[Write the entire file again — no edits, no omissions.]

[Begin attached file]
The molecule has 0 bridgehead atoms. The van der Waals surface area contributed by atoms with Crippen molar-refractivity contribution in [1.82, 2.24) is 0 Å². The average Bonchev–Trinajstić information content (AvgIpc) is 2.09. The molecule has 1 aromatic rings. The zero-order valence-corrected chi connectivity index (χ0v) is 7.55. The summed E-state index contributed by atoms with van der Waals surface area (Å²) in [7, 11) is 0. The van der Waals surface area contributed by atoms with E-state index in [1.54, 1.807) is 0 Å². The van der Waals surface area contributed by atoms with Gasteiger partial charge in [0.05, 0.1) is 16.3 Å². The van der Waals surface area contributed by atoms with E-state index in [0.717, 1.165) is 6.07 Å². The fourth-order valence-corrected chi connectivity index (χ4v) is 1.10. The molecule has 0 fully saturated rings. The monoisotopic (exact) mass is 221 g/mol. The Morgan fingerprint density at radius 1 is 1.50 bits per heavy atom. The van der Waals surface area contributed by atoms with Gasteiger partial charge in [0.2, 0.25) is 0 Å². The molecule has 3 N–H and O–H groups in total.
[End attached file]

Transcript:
The molecule has 0 bridgehead atoms. The van der Waals surface area contributed by atoms with Crippen molar-refractivity contribution in [1.82, 2.24) is 0 Å². The average Bonchev–Trinajstić information content (AvgIpc) is 2.09. The molecule has 1 aromatic rings. The zero-order valence-corrected chi connectivity index (χ0v) is 7.55. The summed E-state index contributed by atoms with van der Waals surface area (Å²) in [7, 11) is 0. The van der Waals surface area contributed by atoms with E-state index in [1.54, 1.807) is 0 Å². The van der Waals surface area contributed by atoms with Gasteiger partial charge in [0.05, 0.1) is 16.3 Å². The van der Waals surface area contributed by atoms with E-state index in [0.717, 1.165) is 6.07 Å². The fourth-order valence-corrected chi connectivity index (χ4v) is 1.10. The molecule has 0 fully saturated rings. The monoisotopic (exact) mass is 221 g/mol. The Morgan fingerprint density at radius 1 is 1.50 bits per heavy atom. The van der Waals surface area contributed by atoms with Gasteiger partial charge in [0.2, 0.25) is 0 Å². The molecule has 3 N–H and O–H groups in total.